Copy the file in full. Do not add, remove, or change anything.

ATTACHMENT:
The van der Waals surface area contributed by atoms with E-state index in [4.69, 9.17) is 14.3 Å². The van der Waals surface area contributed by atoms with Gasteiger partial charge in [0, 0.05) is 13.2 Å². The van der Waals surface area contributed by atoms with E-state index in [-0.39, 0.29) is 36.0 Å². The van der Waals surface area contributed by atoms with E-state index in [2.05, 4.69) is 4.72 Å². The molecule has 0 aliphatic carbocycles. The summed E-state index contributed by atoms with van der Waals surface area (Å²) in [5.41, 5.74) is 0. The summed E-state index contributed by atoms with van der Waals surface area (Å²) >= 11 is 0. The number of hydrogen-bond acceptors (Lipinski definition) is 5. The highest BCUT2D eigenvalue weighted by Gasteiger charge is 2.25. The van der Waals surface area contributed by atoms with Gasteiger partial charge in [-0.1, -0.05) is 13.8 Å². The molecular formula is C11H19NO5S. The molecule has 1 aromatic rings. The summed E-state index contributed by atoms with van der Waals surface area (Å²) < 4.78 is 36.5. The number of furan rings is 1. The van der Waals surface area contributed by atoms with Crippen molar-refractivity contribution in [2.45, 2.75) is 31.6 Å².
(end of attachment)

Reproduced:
The van der Waals surface area contributed by atoms with E-state index in [4.69, 9.17) is 14.3 Å². The van der Waals surface area contributed by atoms with Gasteiger partial charge in [0, 0.05) is 13.2 Å². The van der Waals surface area contributed by atoms with E-state index in [-0.39, 0.29) is 36.0 Å². The van der Waals surface area contributed by atoms with E-state index in [2.05, 4.69) is 4.72 Å². The molecule has 0 aliphatic carbocycles. The summed E-state index contributed by atoms with van der Waals surface area (Å²) in [5.41, 5.74) is 0. The summed E-state index contributed by atoms with van der Waals surface area (Å²) >= 11 is 0. The number of hydrogen-bond acceptors (Lipinski definition) is 5. The highest BCUT2D eigenvalue weighted by Gasteiger charge is 2.25. The van der Waals surface area contributed by atoms with Gasteiger partial charge in [-0.1, -0.05) is 13.8 Å². The molecular formula is C11H19NO5S. The molecule has 1 aromatic rings. The summed E-state index contributed by atoms with van der Waals surface area (Å²) < 4.78 is 36.5. The number of furan rings is 1. The van der Waals surface area contributed by atoms with Crippen molar-refractivity contribution in [2.45, 2.75) is 31.6 Å².